Just around the corner I was in Six Mile Bottom (snigger) and I dived into the store for some much-needed happy food — in fact at this point any food would've done, but they had a fine selection, so I was able to choose their worst
I was now pretty much done with hills. Just 22km back through the centre of Cambridge to home. I chose the Wilbrahams-Fulbourn-Mill Road route using the back-lanes cycle route, for no other reason than for the fun of it. I knew it would negatively affect my moving average, especially as I chatted with a much slower cyclist for a bit (it knocked 0.5kph off my overall moving average for the day), but I could extract that from the numbers on RideWithGPS or Strava:
- 125km ridden in 6hrs = 20.8kph average overall, which is respectable
- 30mins stopped = 23.0kph moving average, which is quite quick for me
- The first 100km were at 23.5kph moving average
- The first 70km, exuberantly on my own in the early dawn and then ridden with the group, were at 24.1kph moving average
- The 35km I rode with the group I averaged 26.3kph — I've rarely maintained that sort of pace for more than 100km or so and the downhill and tailwind certainly helped!
I am definitely a quicker rider when I'm riding with others, taking the easy option too often on my own up hills when nobody's looking — what I mean is pedalling slowly, not using the so-called 24-inch gear. However, my base fitness is still visible from last season and from keeping my RRTY going over the winter, boding well for the busy season ahead
At the end I was pretty shattered, and I could feel the effort through my quads and across my upper back.
I also felt pretty dehydrated — winter riding is hard in this respect, because I don't feel myself sweating, so I don't drink, but I still use a lot of water to power the fat-to-energy process. I knew this and drank what I thought was plenty, but it still wasn't enough — food for thought as I peed dark yellow into the pot at home
All in all a fun morning out on the bike — it was great to see everyone after riding solo DIYs for the past four or five months. It was a shame I didn't get to chat with Chris and Lindsay at all, but they bounced the first control, even though the group was stopped for only 10 minutes, and I peeled off the group before the café control at Wally's, Acton, where they waited. And the weather, although misty and with a brisk breeze first thing, was rather nice for a winter ride.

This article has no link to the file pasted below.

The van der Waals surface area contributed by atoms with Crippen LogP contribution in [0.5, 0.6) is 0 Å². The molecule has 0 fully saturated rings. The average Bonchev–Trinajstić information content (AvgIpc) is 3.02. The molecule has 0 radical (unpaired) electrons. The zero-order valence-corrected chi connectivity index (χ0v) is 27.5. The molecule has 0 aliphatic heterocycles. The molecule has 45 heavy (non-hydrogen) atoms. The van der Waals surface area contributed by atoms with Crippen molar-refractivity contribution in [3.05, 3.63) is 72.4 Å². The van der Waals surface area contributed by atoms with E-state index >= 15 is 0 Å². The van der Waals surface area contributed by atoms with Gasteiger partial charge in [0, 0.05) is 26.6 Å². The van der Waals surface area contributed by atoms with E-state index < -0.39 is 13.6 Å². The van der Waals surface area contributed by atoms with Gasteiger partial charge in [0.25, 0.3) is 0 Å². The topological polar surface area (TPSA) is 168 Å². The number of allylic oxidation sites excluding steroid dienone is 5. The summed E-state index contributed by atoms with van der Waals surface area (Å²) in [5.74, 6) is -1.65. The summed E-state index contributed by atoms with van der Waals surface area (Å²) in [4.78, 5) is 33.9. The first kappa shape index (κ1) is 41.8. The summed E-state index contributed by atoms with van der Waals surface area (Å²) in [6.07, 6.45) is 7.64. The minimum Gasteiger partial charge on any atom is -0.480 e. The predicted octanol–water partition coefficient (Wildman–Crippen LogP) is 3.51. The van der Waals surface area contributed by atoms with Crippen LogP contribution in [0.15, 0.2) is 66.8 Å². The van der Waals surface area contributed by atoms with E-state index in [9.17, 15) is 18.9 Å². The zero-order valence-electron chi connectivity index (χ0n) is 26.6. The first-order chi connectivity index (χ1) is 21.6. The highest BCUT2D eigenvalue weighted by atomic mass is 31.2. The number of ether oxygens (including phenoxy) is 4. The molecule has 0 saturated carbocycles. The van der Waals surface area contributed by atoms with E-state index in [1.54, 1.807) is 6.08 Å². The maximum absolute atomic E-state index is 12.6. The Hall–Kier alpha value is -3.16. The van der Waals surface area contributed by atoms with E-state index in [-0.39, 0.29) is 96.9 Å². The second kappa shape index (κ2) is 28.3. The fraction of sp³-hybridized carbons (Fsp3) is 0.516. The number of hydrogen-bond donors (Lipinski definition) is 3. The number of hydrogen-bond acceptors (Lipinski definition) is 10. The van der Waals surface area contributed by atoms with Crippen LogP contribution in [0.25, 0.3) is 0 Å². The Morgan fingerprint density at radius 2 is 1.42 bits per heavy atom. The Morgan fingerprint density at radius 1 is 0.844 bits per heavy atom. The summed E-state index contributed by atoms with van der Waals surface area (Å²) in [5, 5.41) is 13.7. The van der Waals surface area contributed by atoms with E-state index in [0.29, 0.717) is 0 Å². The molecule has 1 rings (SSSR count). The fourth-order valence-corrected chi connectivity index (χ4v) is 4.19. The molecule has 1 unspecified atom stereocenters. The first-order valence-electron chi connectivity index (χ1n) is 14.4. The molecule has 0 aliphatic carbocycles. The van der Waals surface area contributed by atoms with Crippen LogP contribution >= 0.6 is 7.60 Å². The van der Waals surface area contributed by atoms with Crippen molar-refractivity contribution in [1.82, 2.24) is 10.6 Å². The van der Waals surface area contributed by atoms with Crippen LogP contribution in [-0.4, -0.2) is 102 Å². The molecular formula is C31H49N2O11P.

I managed to hand out a few flyers to my March events, and hopefully a couple of extra entries from these:
UPDATE 28 January 2016
I came to ride my fixie for the first time today since Saturday and discovered a very creaky chain. Except that when I had gotten the bike on a stand and looked more closely, I discovered that actually one of the locknuts had slipped and the right-hand cone on my rear wheel had tightened to the point of almost seizing the bearing!
No wonder Saturday riding had felt a bit heavy towards the end
A quick trip to my LBS where I bought the bike and Dave opened up the bearing: clearly pitted and worn. He reckons these OEM factory-fit wheels may have been a bit dry on that side and with the inevitable crashing through potholes due to fixie inexperience (I can float a bike à la mountain biking, but only ones where you can stop pedalling) then the cone had just managed to break free of the lock nut and start to tighten up.
Dave regreased and adjusted the bearings and tightened everything up, but cautioned against using it any more than I had to.
As it happens I already have a new rear hub and rim to build an all-black wheel to match my one generator-equipped front wheel, which is shared between bikes, and I'm just waiting for delivery of spokes — I'm hoping to write a wheel-building post on this, as it's a very satisfying endeavour